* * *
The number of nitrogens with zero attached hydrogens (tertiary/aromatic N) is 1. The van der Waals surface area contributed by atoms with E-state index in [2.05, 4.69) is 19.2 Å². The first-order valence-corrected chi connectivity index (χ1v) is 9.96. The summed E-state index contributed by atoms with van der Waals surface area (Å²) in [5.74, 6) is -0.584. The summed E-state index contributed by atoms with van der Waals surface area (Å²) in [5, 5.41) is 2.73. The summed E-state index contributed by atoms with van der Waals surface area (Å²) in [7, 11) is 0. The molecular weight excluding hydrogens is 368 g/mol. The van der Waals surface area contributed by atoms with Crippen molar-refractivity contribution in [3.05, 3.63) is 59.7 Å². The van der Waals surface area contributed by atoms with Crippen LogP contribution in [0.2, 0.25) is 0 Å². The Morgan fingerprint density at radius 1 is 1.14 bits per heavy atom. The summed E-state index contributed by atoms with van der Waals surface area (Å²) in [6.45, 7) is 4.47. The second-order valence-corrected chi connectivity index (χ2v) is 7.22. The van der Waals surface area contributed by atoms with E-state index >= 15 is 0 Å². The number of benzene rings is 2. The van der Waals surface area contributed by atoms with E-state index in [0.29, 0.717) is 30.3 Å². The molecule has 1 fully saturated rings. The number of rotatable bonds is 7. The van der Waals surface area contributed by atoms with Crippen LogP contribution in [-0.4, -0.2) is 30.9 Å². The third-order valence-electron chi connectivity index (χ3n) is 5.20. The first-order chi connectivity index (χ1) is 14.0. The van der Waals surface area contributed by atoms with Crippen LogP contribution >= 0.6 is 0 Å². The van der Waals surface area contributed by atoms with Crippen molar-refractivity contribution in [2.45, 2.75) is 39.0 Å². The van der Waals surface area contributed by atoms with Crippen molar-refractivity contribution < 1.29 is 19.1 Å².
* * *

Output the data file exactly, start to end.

The number of nitrogens with zero attached hydrogens (tertiary/aromatic N) is 1. The van der Waals surface area contributed by atoms with E-state index in [2.05, 4.69) is 19.2 Å². The first-order valence-corrected chi connectivity index (χ1v) is 9.96. The summed E-state index contributed by atoms with van der Waals surface area (Å²) in [5.74, 6) is -0.584. The summed E-state index contributed by atoms with van der Waals surface area (Å²) in [5, 5.41) is 2.73. The summed E-state index contributed by atoms with van der Waals surface area (Å²) in [7, 11) is 0. The molecular weight excluding hydrogens is 368 g/mol. The van der Waals surface area contributed by atoms with Crippen molar-refractivity contribution in [3.05, 3.63) is 59.7 Å². The van der Waals surface area contributed by atoms with Crippen LogP contribution in [0.2, 0.25) is 0 Å². The Morgan fingerprint density at radius 1 is 1.14 bits per heavy atom. The summed E-state index contributed by atoms with van der Waals surface area (Å²) in [6.45, 7) is 4.47. The second-order valence-corrected chi connectivity index (χ2v) is 7.22. The van der Waals surface area contributed by atoms with E-state index >= 15 is 0 Å². The number of benzene rings is 2. The van der Waals surface area contributed by atoms with E-state index in [0.29, 0.717) is 30.3 Å². The molecule has 1 fully saturated rings. The number of rotatable bonds is 7. The van der Waals surface area contributed by atoms with Crippen LogP contribution in [-0.4, -0.2) is 30.9 Å². The third-order valence-electron chi connectivity index (χ3n) is 5.20. The first-order chi connectivity index (χ1) is 14.0. The van der Waals surface area contributed by atoms with Crippen LogP contribution >= 0.6 is 0 Å². The van der Waals surface area contributed by atoms with Crippen molar-refractivity contribution in [2.45, 2.75) is 39.0 Å². The van der Waals surface area contributed by atoms with Crippen molar-refractivity contribution < 1.29 is 19.1 Å².